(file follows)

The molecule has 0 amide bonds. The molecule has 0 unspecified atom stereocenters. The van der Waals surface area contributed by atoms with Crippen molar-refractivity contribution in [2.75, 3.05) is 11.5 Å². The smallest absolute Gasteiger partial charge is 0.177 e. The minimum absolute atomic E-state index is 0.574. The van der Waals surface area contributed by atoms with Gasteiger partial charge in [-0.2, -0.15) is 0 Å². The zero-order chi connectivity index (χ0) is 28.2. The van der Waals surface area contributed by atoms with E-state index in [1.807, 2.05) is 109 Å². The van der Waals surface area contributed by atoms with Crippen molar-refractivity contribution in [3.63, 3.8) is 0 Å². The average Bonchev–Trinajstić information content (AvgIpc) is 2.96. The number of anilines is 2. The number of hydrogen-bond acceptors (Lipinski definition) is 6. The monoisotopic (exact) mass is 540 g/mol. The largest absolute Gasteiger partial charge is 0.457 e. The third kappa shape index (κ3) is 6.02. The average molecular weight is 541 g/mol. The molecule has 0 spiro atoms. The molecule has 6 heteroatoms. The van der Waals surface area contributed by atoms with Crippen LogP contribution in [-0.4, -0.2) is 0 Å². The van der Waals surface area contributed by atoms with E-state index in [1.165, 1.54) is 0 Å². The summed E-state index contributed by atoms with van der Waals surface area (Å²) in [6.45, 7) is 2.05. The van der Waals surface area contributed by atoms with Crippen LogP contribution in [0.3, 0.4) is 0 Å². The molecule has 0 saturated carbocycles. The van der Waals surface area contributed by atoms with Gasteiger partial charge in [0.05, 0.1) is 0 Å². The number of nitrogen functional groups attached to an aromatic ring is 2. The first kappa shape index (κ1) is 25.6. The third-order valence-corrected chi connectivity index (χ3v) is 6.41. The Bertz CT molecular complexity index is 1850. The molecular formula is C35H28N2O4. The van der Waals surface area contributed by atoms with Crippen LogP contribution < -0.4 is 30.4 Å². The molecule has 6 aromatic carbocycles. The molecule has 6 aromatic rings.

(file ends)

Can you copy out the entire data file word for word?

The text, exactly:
The molecule has 0 amide bonds. The molecule has 0 unspecified atom stereocenters. The van der Waals surface area contributed by atoms with Crippen molar-refractivity contribution in [2.75, 3.05) is 11.5 Å². The smallest absolute Gasteiger partial charge is 0.177 e. The minimum absolute atomic E-state index is 0.574. The van der Waals surface area contributed by atoms with Gasteiger partial charge in [-0.2, -0.15) is 0 Å². The zero-order chi connectivity index (χ0) is 28.2. The van der Waals surface area contributed by atoms with E-state index in [1.807, 2.05) is 109 Å². The van der Waals surface area contributed by atoms with Crippen molar-refractivity contribution in [3.63, 3.8) is 0 Å². The average Bonchev–Trinajstić information content (AvgIpc) is 2.96. The number of anilines is 2. The number of hydrogen-bond acceptors (Lipinski definition) is 6. The monoisotopic (exact) mass is 540 g/mol. The largest absolute Gasteiger partial charge is 0.457 e. The third kappa shape index (κ3) is 6.02. The average molecular weight is 541 g/mol. The molecule has 0 spiro atoms. The molecule has 6 heteroatoms. The van der Waals surface area contributed by atoms with Crippen LogP contribution in [-0.4, -0.2) is 0 Å². The van der Waals surface area contributed by atoms with E-state index in [1.165, 1.54) is 0 Å². The summed E-state index contributed by atoms with van der Waals surface area (Å²) in [6.45, 7) is 2.05. The van der Waals surface area contributed by atoms with Crippen LogP contribution in [0.3, 0.4) is 0 Å². The molecule has 0 saturated carbocycles. The van der Waals surface area contributed by atoms with Gasteiger partial charge in [0.05, 0.1) is 0 Å². The number of nitrogen functional groups attached to an aromatic ring is 2. The first kappa shape index (κ1) is 25.6. The third-order valence-corrected chi connectivity index (χ3v) is 6.41. The Bertz CT molecular complexity index is 1850. The molecular formula is C35H28N2O4. The van der Waals surface area contributed by atoms with Crippen LogP contribution < -0.4 is 30.4 Å². The molecule has 6 aromatic carbocycles. The molecule has 6 aromatic rings.